On July 29, 2013Megan Hill answered the question:This weekend (August 2-4) Seattle is in the thick of Seafair, a several weeks-long celebration of summer that involves events around the city.
On Saturday and Sunday at Genessee Park, on Lake Washington, crowds will gather to watch hydroplane races, Patriots Jet Team air shows, and wakeboarding competitions. Or, they'll sit with a beer at the beer garden and enjoy the inevitably beautiful weather.
Every Saturday in August, the Museum of History and Industry is screening outdoor movies featuring Seattle or the Pacific Northwest as the film backdrop. The events take place at the museum's Lake Union park.
Since it's finally August, much of the snow on mountain trails has melted. Check the Washington Trails Association's website for information on what hikes are good to go this weekend.
On July 29, 2013Megan Hill answered the question:Seattle's nightlife ranges from thriving dance clubs to bars packed with patrons until closing time (which here is 2 a.m.).
The Capitol Hill neighborhood is the go-to spot for travelers looking to party hard. Hit the bars and clubs scattered throughout the Pine/Pike corridor, between Broadway and 15th streets. Start the evening with karaoke at the Rock Box, dance the night away at the gay club R Place, or sip specialty margaritas at The Saint. For live music, hit the Comet Tavern or Chop Suey.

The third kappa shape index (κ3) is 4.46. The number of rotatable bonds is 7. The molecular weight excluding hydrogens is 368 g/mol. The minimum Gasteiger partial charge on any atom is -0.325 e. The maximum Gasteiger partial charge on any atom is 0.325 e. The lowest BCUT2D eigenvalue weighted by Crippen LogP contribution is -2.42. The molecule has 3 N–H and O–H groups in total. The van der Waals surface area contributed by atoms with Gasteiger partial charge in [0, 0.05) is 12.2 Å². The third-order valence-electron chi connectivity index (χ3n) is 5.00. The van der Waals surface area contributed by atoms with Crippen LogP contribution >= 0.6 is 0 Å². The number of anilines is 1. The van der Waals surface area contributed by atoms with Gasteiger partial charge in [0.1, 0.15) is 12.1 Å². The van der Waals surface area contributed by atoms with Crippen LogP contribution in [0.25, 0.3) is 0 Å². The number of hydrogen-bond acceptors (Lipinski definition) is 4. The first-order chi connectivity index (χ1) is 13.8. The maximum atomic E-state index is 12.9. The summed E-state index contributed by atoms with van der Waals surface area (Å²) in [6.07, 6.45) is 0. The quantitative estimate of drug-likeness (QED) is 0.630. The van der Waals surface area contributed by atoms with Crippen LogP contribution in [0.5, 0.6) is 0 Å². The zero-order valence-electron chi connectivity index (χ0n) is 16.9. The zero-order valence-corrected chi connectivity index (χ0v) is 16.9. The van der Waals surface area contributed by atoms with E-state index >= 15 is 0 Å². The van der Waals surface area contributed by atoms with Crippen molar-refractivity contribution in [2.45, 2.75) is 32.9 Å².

For a cold, craft beer in a quieter space (though don't expect bars to be too quiet -- they're almost always full on weekends) head to the Noble Fir in the Ballard neighborhood, or the dimly lit Conor Bryne pub. If you're after a concert, try Sunset Tavern.
On July 29, 2013Megan Hill answered the question:Travelers to Seattle can sleep in style at one of the city's many boutique hotels. The Inn at the Market, just across the street from the famous Pike Place Market, offers city and water views and enjoy perks like the high-end Hypnos beds, custom Sferra linens, and in-room coffee service.
Just north of downtown, in the Belltown neighborhood, Hotel Ändra delights with minimalist Scandanavian design and in-room details like alpaca headboards and chenille comforters. Plus, you're just steps away from the slew of excellent restaurants and bars in Belltown.
Hotel Deca towers above the University District, and rooms boast panoramic views of the city and surrounding lakes and mountains. This boutique hotel, built in 1931, rocks its sleek, Art Deco interior. Permier suites have private, 1,000-square-foot decks with sweeping views.
On July 25, 2013Megan Hill answered the question:Self-sufficient neighborhood enclaves knit together to form Seattle. Each has a different personality, and with it, great restaurants that reflect that personality.
In hip, funky Fremont, my favorite eatery is Agrodolce. The sophisticated Sicilian fare is served in a casual atmosphere. The restaurnat's big windows look out onto a tree-lined, pedestrian-friendly street where you can people-watch as you slurp down handmade pastas.
Capitol Hill is home to lots of plaid-clad hipsters; flannel is also the waiter dress code at Skillet Diner. Scarf down some of Seattle's best hamburgers washed down with beer from Seattle microbreweries.